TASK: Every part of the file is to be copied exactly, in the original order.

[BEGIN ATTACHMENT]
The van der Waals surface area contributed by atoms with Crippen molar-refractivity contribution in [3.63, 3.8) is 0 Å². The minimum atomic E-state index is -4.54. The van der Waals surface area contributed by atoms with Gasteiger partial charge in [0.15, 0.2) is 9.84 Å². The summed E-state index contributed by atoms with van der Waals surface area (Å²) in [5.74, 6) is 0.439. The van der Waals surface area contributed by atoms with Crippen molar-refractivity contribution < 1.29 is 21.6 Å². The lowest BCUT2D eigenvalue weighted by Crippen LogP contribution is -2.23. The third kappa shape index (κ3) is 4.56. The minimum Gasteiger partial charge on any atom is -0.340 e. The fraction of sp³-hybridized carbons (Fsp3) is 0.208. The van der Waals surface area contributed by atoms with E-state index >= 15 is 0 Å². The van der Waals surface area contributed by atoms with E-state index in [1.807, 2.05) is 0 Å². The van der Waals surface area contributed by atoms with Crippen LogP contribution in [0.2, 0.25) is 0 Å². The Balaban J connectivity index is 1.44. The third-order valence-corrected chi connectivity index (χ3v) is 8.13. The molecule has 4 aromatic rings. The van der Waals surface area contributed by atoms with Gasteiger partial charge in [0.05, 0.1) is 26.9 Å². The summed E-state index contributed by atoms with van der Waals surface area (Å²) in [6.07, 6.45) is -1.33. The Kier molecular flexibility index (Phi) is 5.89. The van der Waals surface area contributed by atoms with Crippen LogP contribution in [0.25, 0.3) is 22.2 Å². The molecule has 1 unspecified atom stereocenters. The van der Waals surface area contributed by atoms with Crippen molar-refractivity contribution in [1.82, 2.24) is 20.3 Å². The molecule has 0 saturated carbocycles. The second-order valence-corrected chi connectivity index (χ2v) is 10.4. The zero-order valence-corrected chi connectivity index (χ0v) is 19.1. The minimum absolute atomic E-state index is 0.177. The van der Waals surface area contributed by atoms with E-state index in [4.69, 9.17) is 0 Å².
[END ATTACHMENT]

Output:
The van der Waals surface area contributed by atoms with Crippen molar-refractivity contribution in [3.63, 3.8) is 0 Å². The minimum atomic E-state index is -4.54. The van der Waals surface area contributed by atoms with Gasteiger partial charge in [0.15, 0.2) is 9.84 Å². The summed E-state index contributed by atoms with van der Waals surface area (Å²) in [5.74, 6) is 0.439. The van der Waals surface area contributed by atoms with Crippen molar-refractivity contribution < 1.29 is 21.6 Å². The lowest BCUT2D eigenvalue weighted by Crippen LogP contribution is -2.23. The third kappa shape index (κ3) is 4.56. The minimum Gasteiger partial charge on any atom is -0.340 e. The fraction of sp³-hybridized carbons (Fsp3) is 0.208. The van der Waals surface area contributed by atoms with E-state index >= 15 is 0 Å². The van der Waals surface area contributed by atoms with E-state index in [1.807, 2.05) is 0 Å². The van der Waals surface area contributed by atoms with Crippen LogP contribution in [0.2, 0.25) is 0 Å². The Balaban J connectivity index is 1.44. The third-order valence-corrected chi connectivity index (χ3v) is 8.13. The molecule has 4 aromatic rings. The van der Waals surface area contributed by atoms with Gasteiger partial charge in [0.05, 0.1) is 26.9 Å². The summed E-state index contributed by atoms with van der Waals surface area (Å²) in [6.07, 6.45) is -1.33. The Kier molecular flexibility index (Phi) is 5.89. The van der Waals surface area contributed by atoms with Crippen LogP contribution in [0.25, 0.3) is 22.2 Å². The molecule has 1 unspecified atom stereocenters. The van der Waals surface area contributed by atoms with Crippen molar-refractivity contribution in [1.82, 2.24) is 20.3 Å². The molecule has 0 saturated carbocycles. The second-order valence-corrected chi connectivity index (χ2v) is 10.4. The zero-order valence-corrected chi connectivity index (χ0v) is 19.1. The minimum absolute atomic E-state index is 0.177. The van der Waals surface area contributed by atoms with E-state index in [4.69, 9.17) is 0 Å².